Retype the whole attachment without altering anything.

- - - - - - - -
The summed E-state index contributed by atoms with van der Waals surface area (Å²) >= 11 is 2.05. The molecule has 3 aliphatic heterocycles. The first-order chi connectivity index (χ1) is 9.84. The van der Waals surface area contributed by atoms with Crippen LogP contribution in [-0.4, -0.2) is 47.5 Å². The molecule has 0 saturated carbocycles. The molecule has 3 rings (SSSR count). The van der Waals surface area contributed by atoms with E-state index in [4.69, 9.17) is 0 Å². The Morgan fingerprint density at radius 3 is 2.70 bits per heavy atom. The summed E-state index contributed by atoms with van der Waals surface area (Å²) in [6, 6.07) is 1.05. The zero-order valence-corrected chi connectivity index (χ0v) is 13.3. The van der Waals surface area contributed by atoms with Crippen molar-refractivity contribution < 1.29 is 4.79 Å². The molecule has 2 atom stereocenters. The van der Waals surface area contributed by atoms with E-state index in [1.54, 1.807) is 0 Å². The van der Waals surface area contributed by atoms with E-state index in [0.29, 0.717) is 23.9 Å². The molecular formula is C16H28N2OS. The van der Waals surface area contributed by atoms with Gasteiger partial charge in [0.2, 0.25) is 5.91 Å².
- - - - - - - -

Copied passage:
The summed E-state index contributed by atoms with van der Waals surface area (Å²) >= 11 is 2.05. The molecule has 3 aliphatic heterocycles. The first-order chi connectivity index (χ1) is 9.84. The van der Waals surface area contributed by atoms with Crippen LogP contribution in [-0.4, -0.2) is 47.5 Å². The molecule has 0 saturated carbocycles. The molecule has 3 rings (SSSR count). The van der Waals surface area contributed by atoms with E-state index in [4.69, 9.17) is 0 Å². The Morgan fingerprint density at radius 3 is 2.70 bits per heavy atom. The summed E-state index contributed by atoms with van der Waals surface area (Å²) in [6, 6.07) is 1.05. The zero-order valence-corrected chi connectivity index (χ0v) is 13.3. The van der Waals surface area contributed by atoms with Crippen molar-refractivity contribution < 1.29 is 4.79 Å². The molecule has 2 atom stereocenters. The van der Waals surface area contributed by atoms with E-state index in [1.54, 1.807) is 0 Å². The van der Waals surface area contributed by atoms with E-state index in [0.29, 0.717) is 23.9 Å². The molecular formula is C16H28N2OS. The van der Waals surface area contributed by atoms with Gasteiger partial charge in [0.2, 0.25) is 5.91 Å².